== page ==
Everyone became acutely aware of a looming epidemic in the second week of March 2020. We watched numbers grow exponentially on an interactive map with ominous red bubbles moving from around the globe to our local areas. Our response was to spray Lysol, scowl at those who sniffled, sneezed or coughed; and wonder what would come next. Oh my!
Thankfully, I have not been infected by the COVID-19 virus, but I have been affected by its presence in our communities.
What came next was personal separation of six feet, social distancing, and social isolation. By the end of March 2020, the reality of work and education environments had been transformed and we were affected—oh my!
The result has been an expectation that we will work and study from home, a paradigm shift. Throughout our educational and working lives, being where you are supposed to be, when you are supposed to be there was a priority in achieving success. How do you do that in a virtual world, working or studying from home? How do you achieve the same level of productivity, response to demands, and achievement of goals?
During my first month of isolation, there are several things that allowed me to maintain my normal routine. I believe they may help you as well:
- Maintain your normal routine. Get up in the morning and dress as if you were going to your physical office or classroom. The only difference should be that you don’t commute. Begin work, take breaks, and end the day as you would in your normal office or classroom environment.
- Set up your workspace similar your office or desk space in a classroom. Most will have less room, so you will have to be more efficient with allocation of workspace.
- Keep your workspace temporary. At the end of the workday, pack up your computer, peripherals, work materials and neatly place them out of sight. This prepares you to move back to a physical work location if required and clearly separates work from home life.
- Eliminate printed materials wherever possible. Office and educational environments have been moving towards paperless processes for decades, yet many of us can’t resist printing electronic documents. This requires efficient organization of electronic files.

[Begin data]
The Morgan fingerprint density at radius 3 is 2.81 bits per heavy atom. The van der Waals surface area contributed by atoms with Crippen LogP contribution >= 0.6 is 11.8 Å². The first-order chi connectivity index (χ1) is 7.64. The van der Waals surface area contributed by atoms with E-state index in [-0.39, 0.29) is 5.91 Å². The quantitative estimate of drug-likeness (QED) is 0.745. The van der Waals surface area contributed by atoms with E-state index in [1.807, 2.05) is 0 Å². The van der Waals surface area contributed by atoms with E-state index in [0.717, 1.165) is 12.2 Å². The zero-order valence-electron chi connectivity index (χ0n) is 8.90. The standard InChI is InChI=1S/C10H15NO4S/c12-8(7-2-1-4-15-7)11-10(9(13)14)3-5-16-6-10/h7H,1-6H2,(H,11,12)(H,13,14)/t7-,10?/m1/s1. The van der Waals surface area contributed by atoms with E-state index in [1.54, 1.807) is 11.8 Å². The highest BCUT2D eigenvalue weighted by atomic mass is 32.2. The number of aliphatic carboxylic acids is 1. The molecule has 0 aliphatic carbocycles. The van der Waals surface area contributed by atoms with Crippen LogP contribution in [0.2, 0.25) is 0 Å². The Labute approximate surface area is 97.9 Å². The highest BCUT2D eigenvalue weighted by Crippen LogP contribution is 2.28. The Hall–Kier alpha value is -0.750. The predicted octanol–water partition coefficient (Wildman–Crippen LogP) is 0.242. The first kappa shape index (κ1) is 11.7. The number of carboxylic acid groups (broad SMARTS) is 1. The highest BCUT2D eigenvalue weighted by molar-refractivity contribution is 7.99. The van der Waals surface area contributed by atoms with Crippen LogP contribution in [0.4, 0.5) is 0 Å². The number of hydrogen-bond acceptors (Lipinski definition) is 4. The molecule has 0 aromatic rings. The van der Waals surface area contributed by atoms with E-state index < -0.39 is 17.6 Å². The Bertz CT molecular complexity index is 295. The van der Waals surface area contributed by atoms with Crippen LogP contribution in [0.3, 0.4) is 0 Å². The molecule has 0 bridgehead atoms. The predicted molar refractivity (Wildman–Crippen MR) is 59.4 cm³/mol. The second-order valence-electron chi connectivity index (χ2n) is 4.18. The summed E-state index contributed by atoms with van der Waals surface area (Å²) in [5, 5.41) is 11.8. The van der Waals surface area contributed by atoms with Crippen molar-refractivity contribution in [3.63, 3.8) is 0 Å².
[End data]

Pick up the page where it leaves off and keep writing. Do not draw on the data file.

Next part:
- Leverage technology for effective communication. Proficiency with electronic communications is critical to success. Platforms like Microsoft Teams enhance communication and may reduce conflict and feelings of isolation. However as with all written communications: think before you type, read and re-read what you type, then publish. Traditional phones may be a little challenging, but Voiceover Internet Protocol is now standard. If employed, you may find that the need for a desk phone has been eliminated.
A benefit of this new norm has been unexpected efficiencies in work life balance. Since I am not commuting two to four hours a day, I have more time for both work and personal tasks. During my normal pre-COVID-19 day, I was on a strict schedule often beyond my control. I had to leave at a certain time, was reluctant to take breaks, had to factor in unpredictable distractions, and had another commute at the end of the day. In the COVID-19 world, I may better prepare for the workday in the morning, plan my breaks, and am in complete control of the end of my workday. This has left more time for scheduled breaks, exercise (quick walks around the neighborhood), taking care of chores that may stack up (laundry), and helping a family member or friend. A better work life balance.
A paradigm shift is “a fundamental change in approach or underlying assumptions.” The traditional assumption has been being at a certain place and time to perform a task. The new assumption may be performing a task in the most efficient way possible wherever you may be. Embrace the new normal by maintaining a routine; set up an efficient, but temporary workspace; eliminate unnecessary materials, and leverage communications technologies. If you make these fundamental adjustments; you will maintain productivity, easily respond to demands and achieve goals to meet expectations. –Oh my!
|James D. Scheffer, M.S.
Director of Admissions
James has over 30 years’ experience in the paralegal profession. He is a retired Senior Chief Legalman, U.S. Navy, was a Paralegal Specialist with the Federal Government, and has been the paralegal education sector since 2007. James has a passion for paralegals, training standards, and mentoring those entering the profession. James is a graduate of Naval Justice School, Newport, RI and holds a Masters of Justice Administration from Faulkner University.